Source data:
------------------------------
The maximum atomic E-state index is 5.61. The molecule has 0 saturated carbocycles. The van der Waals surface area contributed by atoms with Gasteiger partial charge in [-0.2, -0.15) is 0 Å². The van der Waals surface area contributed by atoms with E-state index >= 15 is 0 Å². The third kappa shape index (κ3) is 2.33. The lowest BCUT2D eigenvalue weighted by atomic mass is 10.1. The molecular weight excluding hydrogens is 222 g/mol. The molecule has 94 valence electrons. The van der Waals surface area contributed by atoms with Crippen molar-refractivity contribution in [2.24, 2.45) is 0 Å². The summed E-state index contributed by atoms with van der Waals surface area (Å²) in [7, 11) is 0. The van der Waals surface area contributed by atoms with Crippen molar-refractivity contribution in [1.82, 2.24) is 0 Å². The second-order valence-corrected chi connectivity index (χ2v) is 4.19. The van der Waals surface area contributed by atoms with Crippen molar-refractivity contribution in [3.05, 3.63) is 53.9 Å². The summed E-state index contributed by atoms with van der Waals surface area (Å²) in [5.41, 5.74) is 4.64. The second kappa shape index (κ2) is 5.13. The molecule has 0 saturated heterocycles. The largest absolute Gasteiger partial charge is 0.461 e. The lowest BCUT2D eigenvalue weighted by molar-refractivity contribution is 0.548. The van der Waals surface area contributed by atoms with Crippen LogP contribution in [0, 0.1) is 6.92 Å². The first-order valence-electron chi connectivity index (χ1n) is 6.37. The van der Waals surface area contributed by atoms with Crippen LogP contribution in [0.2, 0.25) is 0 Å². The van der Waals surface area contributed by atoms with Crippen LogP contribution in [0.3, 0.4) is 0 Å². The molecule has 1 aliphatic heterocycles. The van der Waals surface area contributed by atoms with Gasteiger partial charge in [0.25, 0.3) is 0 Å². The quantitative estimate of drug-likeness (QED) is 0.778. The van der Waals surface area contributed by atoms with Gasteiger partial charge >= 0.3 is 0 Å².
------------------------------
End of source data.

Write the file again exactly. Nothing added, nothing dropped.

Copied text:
The maximum atomic E-state index is 5.61. The molecule has 0 saturated carbocycles. The van der Waals surface area contributed by atoms with Gasteiger partial charge in [-0.2, -0.15) is 0 Å². The van der Waals surface area contributed by atoms with E-state index >= 15 is 0 Å². The third kappa shape index (κ3) is 2.33. The lowest BCUT2D eigenvalue weighted by atomic mass is 10.1. The molecular weight excluding hydrogens is 222 g/mol. The molecule has 94 valence electrons. The van der Waals surface area contributed by atoms with Crippen molar-refractivity contribution in [2.24, 2.45) is 0 Å². The summed E-state index contributed by atoms with van der Waals surface area (Å²) in [7, 11) is 0. The van der Waals surface area contributed by atoms with Crippen molar-refractivity contribution in [1.82, 2.24) is 0 Å². The second-order valence-corrected chi connectivity index (χ2v) is 4.19. The van der Waals surface area contributed by atoms with Crippen molar-refractivity contribution in [3.05, 3.63) is 53.9 Å². The summed E-state index contributed by atoms with van der Waals surface area (Å²) in [5.41, 5.74) is 4.64. The second kappa shape index (κ2) is 5.13. The molecule has 0 saturated heterocycles. The largest absolute Gasteiger partial charge is 0.461 e. The lowest BCUT2D eigenvalue weighted by molar-refractivity contribution is 0.548. The van der Waals surface area contributed by atoms with Crippen LogP contribution in [0, 0.1) is 6.92 Å². The first-order valence-electron chi connectivity index (χ1n) is 6.37. The van der Waals surface area contributed by atoms with Crippen LogP contribution in [0.2, 0.25) is 0 Å². The van der Waals surface area contributed by atoms with Crippen LogP contribution in [0.3, 0.4) is 0 Å². The molecule has 1 aliphatic heterocycles. The van der Waals surface area contributed by atoms with Gasteiger partial charge in [0.25, 0.3) is 0 Å². The quantitative estimate of drug-likeness (QED) is 0.778. The van der Waals surface area contributed by atoms with Gasteiger partial charge >= 0.3 is 0 Å².